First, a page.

-- How old was Arsinoe? For this we have very little data. According to the estimates of the skeletal age quoted here, the woman in the tomb was between 15-18 at death, although Keil's original 1926 discussion, as quoted by Thur, estimated around 20 years old. Supposing her tobe Arsinoe, who died in 41, this would make her between 9 and 12 atthe time of the Alexandrian War in 48/7. We know from De Bello Alexandrino that Arsinoe was younger than Cleopatra. The author (Caesar or Hirtius, take your pick, but certainly a high-ranking participant in the action) describes a dispute between Arsinoe and the general Achillas which resulted in his execution, after which she and her tutor Ganymede took command of the Alexandrian forces, although clearly it was Ganymede was actually running theshow. After it was all over, Caesar banished her, so that shewould not again be a threat. These points say to me that shewas a real actor not just a figurehead; 9-12 sounds rather precocious. But, later, the Alexandrians complain to Caesar of rule by a girl (confectam taedio puellae -- usually mistranslated as "woman", a point I have overlooked in the past). This would make her notolder than about 14 or 15 in 48/7. Combined, the two points suggest that that's how old she really was, which is consistent with Keil's original estimate of the Ephesus woman's age at death. She would then have been born about 62 , I.e. she was either a twin with Ptolemy XIII (cf. Cleopatra VII's twins by Antony) or slightly older or younger. So Keil's estimate of skeletal age is not inconsistent with her being Arsinoe, although the more modern estimate seems to be too low. The various age estimates we have seen for Tutankhamen, the KV55 skeleton and the DB320 royal mummies makes me ratherskeptical that we have a well-calibrated curve for estimating agebased on epiphyseal closure: I.e. how accurately can we reallytranslate the biological maturity of these ancient remains into achronological age?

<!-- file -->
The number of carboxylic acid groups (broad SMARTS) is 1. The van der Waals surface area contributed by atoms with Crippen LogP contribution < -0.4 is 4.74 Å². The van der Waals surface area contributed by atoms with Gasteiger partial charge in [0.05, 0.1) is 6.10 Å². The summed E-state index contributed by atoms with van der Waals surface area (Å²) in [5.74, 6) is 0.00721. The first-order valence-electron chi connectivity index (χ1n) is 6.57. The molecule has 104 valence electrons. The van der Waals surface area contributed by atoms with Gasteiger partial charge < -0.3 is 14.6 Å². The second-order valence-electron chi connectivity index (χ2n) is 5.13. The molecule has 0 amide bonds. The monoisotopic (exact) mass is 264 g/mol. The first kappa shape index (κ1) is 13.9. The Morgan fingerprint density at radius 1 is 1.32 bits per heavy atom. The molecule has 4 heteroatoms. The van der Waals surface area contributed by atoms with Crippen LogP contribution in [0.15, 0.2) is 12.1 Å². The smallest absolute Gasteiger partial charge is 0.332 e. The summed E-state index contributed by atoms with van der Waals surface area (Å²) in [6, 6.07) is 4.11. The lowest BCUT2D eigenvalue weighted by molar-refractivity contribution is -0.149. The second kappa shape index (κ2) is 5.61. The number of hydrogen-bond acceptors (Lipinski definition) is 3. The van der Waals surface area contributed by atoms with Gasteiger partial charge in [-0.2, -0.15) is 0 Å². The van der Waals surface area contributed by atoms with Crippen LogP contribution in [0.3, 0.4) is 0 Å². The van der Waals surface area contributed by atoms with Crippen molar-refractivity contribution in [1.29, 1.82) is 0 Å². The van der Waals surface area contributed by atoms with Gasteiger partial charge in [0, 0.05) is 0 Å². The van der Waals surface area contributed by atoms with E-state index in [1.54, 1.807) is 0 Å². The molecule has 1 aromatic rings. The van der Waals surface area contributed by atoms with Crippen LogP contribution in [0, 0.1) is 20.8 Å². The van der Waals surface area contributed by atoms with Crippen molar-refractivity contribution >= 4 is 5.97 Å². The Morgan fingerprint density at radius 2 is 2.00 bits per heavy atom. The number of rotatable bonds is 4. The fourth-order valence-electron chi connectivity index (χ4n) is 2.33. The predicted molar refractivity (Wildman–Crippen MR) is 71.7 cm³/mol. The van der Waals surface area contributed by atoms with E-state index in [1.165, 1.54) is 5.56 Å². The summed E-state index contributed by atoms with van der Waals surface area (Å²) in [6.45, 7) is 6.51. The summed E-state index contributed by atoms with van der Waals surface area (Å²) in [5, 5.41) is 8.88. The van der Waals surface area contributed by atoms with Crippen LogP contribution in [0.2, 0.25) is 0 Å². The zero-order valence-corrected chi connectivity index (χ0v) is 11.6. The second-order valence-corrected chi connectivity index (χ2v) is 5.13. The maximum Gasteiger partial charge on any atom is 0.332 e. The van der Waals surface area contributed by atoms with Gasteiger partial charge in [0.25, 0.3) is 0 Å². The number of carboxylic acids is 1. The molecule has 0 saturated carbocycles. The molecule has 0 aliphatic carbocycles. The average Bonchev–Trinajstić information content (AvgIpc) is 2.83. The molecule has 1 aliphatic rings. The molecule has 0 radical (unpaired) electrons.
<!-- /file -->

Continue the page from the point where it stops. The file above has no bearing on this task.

-- What can we learn about ethnic origins from the skull? Apparently it was lost in the chaos of WWII, but we have a good set ofmeasurements. So maybe we can actually make a good reconstruction. Still, jumping from there to conclusions about ethnic origin, especiallya claim to be able to trace mixed ethnic origins, seems very questionableto me, and I think the methodology needs to be examined closely andsceptically. OTOH the insinuation made in one blog (https://hermes.aegean.gr/owa/redir.aspx?C=b9bdc0e498d04a2db9c77e2e368b127c&URL=http%3a%2f%2fphdiva.blogspot.com%2f2009%2f03%2fstrange-skulls-arsinoes-so-called-tomb.html) -- that we may be dealing with skulls being shaped by binding duringinfancy -- is really jumping the gun: let's at least see what the forensic reconstruction expert has to say. It's a pity these results are apparentlynot going to be formally presented together with the skeletal results.